1.5–2 years old: Cognitive and linguistic development

1.5–2 years old: Cognitive and linguistic development

Your toddler’s cognitive and language development at 19–24 months old. Follow your toddler’s milestones step-by-step.

Cognitive development refers to the acquisition of skills such as memory, attention, reasoning, and planning. These skills allow children to manage their emotions, thoughts, and behaviours, in addition to helping them store information, solve problems, exercise judgment, and understand the world around them. Cognitive development also includes language development, which is a child’s ability to communicate, understand speech, and express themself verbally.

Cognitive and language development: 1.5–2 years old

Cognitive skills

At this age: 

  • With your guidance, your toddler is becoming aware of the passage of time, even though this concept is still abstract for them. For example, they understand the meaning of phrases like “not now” and “when we get home.”
  • They can sort objects by colour or shape.
Remember that not all children develop the same skills at the same speed. The material on this website is for general information purposes only. If you’re concerned about your child’s development, speak with a doctor.
  • They can recognize and name people they know in photographs.
  • They play make-believe using simple, repetitive gestures. For instance, they might take your phone, put it to their ear, and say, “Hello?”
  • They’re able to build a tower by stacking four or more toy blocks.

Over the next few months, your toddler will begin to do the following:

  • Experiment with one-to-one actions (e.g., one plate per person at the table).
  • Gradually understand that two things can be the same.
  • Become extremely curious around new people, objects, or sounds (i.e., look at or listen to them very carefully).
  • Understand what two means.
  • Stay absorbed in activities they like for several minutes.

Language skills

At this age:

  • Your toddler understands more words than they use in their speech.
  • They have an easier time understanding instructions such as, “Go get your blankie from your room,” and questions like, “Where’s Daddy?” even if the person isn’t in the room.
  • They can name some of the things they see around them or in picture books, often pointing to them at the same time.
  • They’re slowly beginning to construct two-word “sentences,” such as “More juice” or “Want cookie.”
  • They use their own name to refer to themself.
  • They occasionally pronounce the same word differently because they’re still getting used to talking, and sometimes they’re hard to understand.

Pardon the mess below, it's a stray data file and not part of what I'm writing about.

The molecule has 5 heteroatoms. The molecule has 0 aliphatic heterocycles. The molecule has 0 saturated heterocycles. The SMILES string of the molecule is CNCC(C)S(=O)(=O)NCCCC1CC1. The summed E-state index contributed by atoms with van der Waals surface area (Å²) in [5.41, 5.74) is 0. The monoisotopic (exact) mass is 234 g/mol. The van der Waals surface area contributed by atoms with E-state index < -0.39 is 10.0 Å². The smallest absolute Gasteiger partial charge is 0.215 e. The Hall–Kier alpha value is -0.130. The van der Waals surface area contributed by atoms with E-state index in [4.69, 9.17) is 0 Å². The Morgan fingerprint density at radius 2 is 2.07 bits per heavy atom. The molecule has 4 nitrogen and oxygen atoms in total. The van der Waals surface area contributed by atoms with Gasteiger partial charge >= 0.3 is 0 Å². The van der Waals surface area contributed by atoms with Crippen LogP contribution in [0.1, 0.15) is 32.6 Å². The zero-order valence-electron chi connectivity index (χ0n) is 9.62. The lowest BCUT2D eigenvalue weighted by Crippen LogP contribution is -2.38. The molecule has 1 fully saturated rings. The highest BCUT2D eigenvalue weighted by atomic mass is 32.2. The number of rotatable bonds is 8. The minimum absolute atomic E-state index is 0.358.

Over the next few months, your toddler will begin to do the following:

  • Understand and be able to answer when asked, “What’s your name?” or “How old are you?”
  • Use a wide range of words, including verbs (e.g., eat, play) and articles (e.g., a, the).

How can you help your toddler progress?

Each child is different and develops at their own pace. That said, you can help foster your little one’s development by adopting the Comfort, Play, and Teach parenting approach, which can easily be integrated into your daily routine. The table below outlines small, age-specific actions you can take that will benefit your child’s cognitive development.

When you let your toddler take the lead during playtime,
they become more talkative and feel that you’re interested in them.
When you name your toddler’s emotions,
they gradually learn to understand the words associated with their feelings, even if they don’t use them right away.
When you read your little one a book that describes experiences they’re familiar with, such as bedtime routines,
they feel understood and pay attention to what you’re saying.
When you sing nursery rhymes and pause before certain words,
your toddler may jump in and fill in the blanks.
When you give your toddler different-size containers to play with during bath time or in the sandbox,
they get to explore the relationship between objects and size and gradually learn the difference between empty and full.
When you ask your toddler to point out an illustrated object in a picture book,
they expand their listening vocabulary while having fun.
When you explain to your toddler that they’ve placed an item in or on another object,
they start to understand the meaning of these more abstract words.
When you give your toddler opportunities to show their skills while gently encouraging them to push beyond their limits (e.g., by asking them to stack four blocks during playtime instead of three),
they gain the confidence to take on new challenges.
When you repeat what your toddler says while adding a word or two (e.g., they say, “More” and you reply, “Yes, more milk!”),
you show them how to formulate short sentences.


Naître et grandir

Scientific review: Marie-Ève Bergeron-Gaudin, speech-language pathologist, and Noémie Montminy, doctoral student in psychopedagogy at Université Laval
Research and copywriting: The Naître et grandir team
Updated: August 2021


Photo: GettyImages/Westersoe



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